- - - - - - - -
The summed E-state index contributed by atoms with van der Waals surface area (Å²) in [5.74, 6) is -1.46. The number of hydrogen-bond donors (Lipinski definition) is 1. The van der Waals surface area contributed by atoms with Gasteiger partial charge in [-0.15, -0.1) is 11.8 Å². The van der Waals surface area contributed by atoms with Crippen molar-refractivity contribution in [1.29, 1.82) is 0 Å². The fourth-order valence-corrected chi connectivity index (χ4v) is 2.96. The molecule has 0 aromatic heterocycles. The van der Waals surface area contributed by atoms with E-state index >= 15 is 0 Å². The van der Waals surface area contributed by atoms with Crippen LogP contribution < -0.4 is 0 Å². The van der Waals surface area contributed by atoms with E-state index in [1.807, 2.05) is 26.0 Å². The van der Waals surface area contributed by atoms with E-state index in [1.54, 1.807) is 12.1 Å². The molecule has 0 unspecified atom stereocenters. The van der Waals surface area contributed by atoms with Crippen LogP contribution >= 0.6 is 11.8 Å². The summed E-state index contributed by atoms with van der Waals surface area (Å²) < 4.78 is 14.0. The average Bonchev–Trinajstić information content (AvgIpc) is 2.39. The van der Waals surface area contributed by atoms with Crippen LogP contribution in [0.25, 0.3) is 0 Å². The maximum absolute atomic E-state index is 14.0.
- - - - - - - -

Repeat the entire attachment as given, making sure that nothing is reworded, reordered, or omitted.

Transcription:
The summed E-state index contributed by atoms with van der Waals surface area (Å²) in [5.74, 6) is -1.46. The number of hydrogen-bond donors (Lipinski definition) is 1. The van der Waals surface area contributed by atoms with Gasteiger partial charge in [-0.15, -0.1) is 11.8 Å². The van der Waals surface area contributed by atoms with Crippen molar-refractivity contribution in [1.29, 1.82) is 0 Å². The fourth-order valence-corrected chi connectivity index (χ4v) is 2.96. The molecule has 0 aromatic heterocycles. The van der Waals surface area contributed by atoms with E-state index >= 15 is 0 Å². The van der Waals surface area contributed by atoms with Crippen LogP contribution < -0.4 is 0 Å². The van der Waals surface area contributed by atoms with E-state index in [1.807, 2.05) is 26.0 Å². The van der Waals surface area contributed by atoms with E-state index in [1.54, 1.807) is 12.1 Å². The molecule has 0 unspecified atom stereocenters. The van der Waals surface area contributed by atoms with Crippen LogP contribution >= 0.6 is 11.8 Å². The summed E-state index contributed by atoms with van der Waals surface area (Å²) < 4.78 is 14.0. The average Bonchev–Trinajstić information content (AvgIpc) is 2.39. The van der Waals surface area contributed by atoms with Crippen LogP contribution in [0.25, 0.3) is 0 Å². The maximum absolute atomic E-state index is 14.0.